LAKE FOREST – Brandon Marshall needs your help.
For the past several weeks, Marshall has been trying to come up with a new nickname for teammate Jay Cutler. A string of great fourth-quarter performances has provided a theme.
“I texted him over a few nicknames,” Marshall said, “like, ‘The Closer,’ or ‘Ace.’ ”
Big Play Jay? Cardiac Cutty?
Whatever the nickname, the implication is clear. Cutler is at his best late in games.
As the Bears (6-1) prepare for their next game Sunday against the Tennessee Titans (3-5), Cutler and his teammates on offense want to maintain their fourth-quarter excellence while improving upon their first-, second- and third-quarter struggles.
No quarterback in the NFL has enjoyed as much fourth-quarter success as Cutler this season. He leads the league with a 132.0 fourth-quarter passer rating, ahead of fellow top-10 finishers such as Peyton Manning (119.6), Aaron Rodgers (110.6), Eli Manning (103.5) and Tom Brady (98.8).
Cutler’s latest grand finale took place in Week 8 against the Carolina Panthers. He completed 12 of 14 passes for 106 yards and a touchdown in the fourth quarter to help the Bears overcome a double-digit deficit and extend their winning streak to five games.
“I think we’re just figuring it out in the fourth quarter,” Cutler said. “[Our] defense is putting us in positions where we’re leading games and defenses are trying to get the ball back, [playing] a lot of single-high [coverage], which makes it a lot easier on the outside throwing the ball.
“We’ve hit some big plays out there. The way our defense is playing and carrying leads into the fourth quarter makes my job easier.”
Then again, Cutler has made his job tougher with a series of miserable starts.
In the first quarter, Cutler has completed 47.2 percent of his passes while throwing one touchdown and four interceptions. He has improved slightly in the second quarter (56.7 completion percentage, one touchdown, one interception) and slightly more in the third quarter (57.1 completion percentage, one touchdown, one interception).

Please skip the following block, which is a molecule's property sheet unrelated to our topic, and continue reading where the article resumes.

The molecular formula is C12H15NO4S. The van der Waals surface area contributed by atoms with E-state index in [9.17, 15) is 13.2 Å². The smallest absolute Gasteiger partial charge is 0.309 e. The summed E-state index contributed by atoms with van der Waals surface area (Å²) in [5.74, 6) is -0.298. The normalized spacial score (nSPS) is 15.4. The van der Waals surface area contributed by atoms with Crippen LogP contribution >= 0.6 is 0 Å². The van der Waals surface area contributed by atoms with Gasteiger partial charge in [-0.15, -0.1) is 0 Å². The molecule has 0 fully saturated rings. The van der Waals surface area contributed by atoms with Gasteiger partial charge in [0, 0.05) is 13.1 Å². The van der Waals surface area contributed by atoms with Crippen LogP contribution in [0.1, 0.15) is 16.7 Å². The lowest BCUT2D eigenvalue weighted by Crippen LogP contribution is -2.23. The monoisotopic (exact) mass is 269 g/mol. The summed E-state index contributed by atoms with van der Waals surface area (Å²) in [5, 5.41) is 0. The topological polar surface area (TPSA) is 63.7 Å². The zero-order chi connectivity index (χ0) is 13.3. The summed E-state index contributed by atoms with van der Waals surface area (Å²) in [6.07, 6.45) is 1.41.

In the fourth quarter, Cutler has completed 73.9 percent of his passes with six touchdowns and two interceptions. He has engineered 13 fourth-quarter comeback wins in 85 career starts, including six fourth-quarter comeback wins in 48 starts with the Bears.
“Jay is one of those guys where he has that clutch gene,” Marshall said. “You hear guys talking about it, and some believe it, some don’t, but Jay has it.”
If Cutler had his way, he and the Bears’ offense would avoid the drama.
Several tough defenses remain on the Bears’ schedule, including the Houston Texans, San Francisco 49ers, Minnesota Vikings, Green Bay Packers and Arizona Cardinals. Late comebacks will be hard to come by against those teams, which means that better starts will be crucial.
Cutler doesn’t need a catchy nickname to realize that.
“We’ve talked about it being a young offense, and now we’re kind of coming together,” Cutler said. “It takes us a little bit longer to make adjustments in games and get everything straightened out. It goes along with first down and just having successful plays on first down.
“We’ve got to get better early on in the first half, and that counts for the first parts of drives, too, first down and second down. We’re not going to make a living coming back in the fourth quarter and trying to convert third-and-longs.”
Entering Week 9 at Tennessee, Jay Cutler leads the NFL in fourth-quarter passer rating.
1. Jay Cutler, CHI 132.0
2. Peyton Manning, DEN 119.6
3. Aaron Rodgers, GB 110.6
4. Andy Dalton, CIN 105.3
5. Eli Manning, NYG 103.5
6. Matthew Stafford, DET 100.4
7. Tom Brady, NE 98.8
8. Kevin Kolb, ARZ 96.0
9. Christian Ponder, MIN 94.5
10. Josh Freeman, TB 91.9